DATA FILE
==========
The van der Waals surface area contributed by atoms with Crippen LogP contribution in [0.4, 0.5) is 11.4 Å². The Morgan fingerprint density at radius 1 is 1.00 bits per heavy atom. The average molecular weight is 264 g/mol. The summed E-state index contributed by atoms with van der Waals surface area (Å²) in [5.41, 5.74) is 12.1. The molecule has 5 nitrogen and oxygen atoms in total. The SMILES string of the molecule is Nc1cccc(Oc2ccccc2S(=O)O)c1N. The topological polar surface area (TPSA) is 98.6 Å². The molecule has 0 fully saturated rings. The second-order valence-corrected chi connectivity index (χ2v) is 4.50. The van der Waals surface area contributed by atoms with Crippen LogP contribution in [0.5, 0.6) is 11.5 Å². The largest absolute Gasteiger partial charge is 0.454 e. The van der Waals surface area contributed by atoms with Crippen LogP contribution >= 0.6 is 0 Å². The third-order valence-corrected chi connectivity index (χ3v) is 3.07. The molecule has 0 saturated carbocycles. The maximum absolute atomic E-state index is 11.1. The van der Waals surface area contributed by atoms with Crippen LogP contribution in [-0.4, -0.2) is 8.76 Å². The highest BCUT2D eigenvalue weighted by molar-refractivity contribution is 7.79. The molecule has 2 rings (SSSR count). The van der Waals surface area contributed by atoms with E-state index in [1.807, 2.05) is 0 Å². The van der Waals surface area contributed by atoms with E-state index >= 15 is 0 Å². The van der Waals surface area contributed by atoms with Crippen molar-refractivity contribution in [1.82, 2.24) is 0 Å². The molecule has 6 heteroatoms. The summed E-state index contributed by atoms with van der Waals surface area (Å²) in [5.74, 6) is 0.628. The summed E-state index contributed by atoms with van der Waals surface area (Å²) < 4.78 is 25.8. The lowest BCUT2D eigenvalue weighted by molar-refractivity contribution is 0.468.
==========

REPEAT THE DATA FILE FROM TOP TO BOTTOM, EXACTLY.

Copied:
The van der Waals surface area contributed by atoms with Crippen LogP contribution in [0.4, 0.5) is 11.4 Å². The Morgan fingerprint density at radius 1 is 1.00 bits per heavy atom. The average molecular weight is 264 g/mol. The summed E-state index contributed by atoms with van der Waals surface area (Å²) in [5.41, 5.74) is 12.1. The molecule has 5 nitrogen and oxygen atoms in total. The SMILES string of the molecule is Nc1cccc(Oc2ccccc2S(=O)O)c1N. The topological polar surface area (TPSA) is 98.6 Å². The molecule has 0 fully saturated rings. The second-order valence-corrected chi connectivity index (χ2v) is 4.50. The van der Waals surface area contributed by atoms with Crippen LogP contribution in [0.5, 0.6) is 11.5 Å². The largest absolute Gasteiger partial charge is 0.454 e. The van der Waals surface area contributed by atoms with Crippen LogP contribution >= 0.6 is 0 Å². The third-order valence-corrected chi connectivity index (χ3v) is 3.07. The molecule has 0 saturated carbocycles. The maximum absolute atomic E-state index is 11.1. The van der Waals surface area contributed by atoms with Crippen LogP contribution in [-0.4, -0.2) is 8.76 Å². The highest BCUT2D eigenvalue weighted by molar-refractivity contribution is 7.79. The molecule has 2 rings (SSSR count). The van der Waals surface area contributed by atoms with E-state index in [1.807, 2.05) is 0 Å². The van der Waals surface area contributed by atoms with E-state index >= 15 is 0 Å². The van der Waals surface area contributed by atoms with Crippen molar-refractivity contribution in [1.82, 2.24) is 0 Å². The molecule has 6 heteroatoms. The summed E-state index contributed by atoms with van der Waals surface area (Å²) in [5.74, 6) is 0.628. The summed E-state index contributed by atoms with van der Waals surface area (Å²) < 4.78 is 25.8. The lowest BCUT2D eigenvalue weighted by molar-refractivity contribution is 0.468.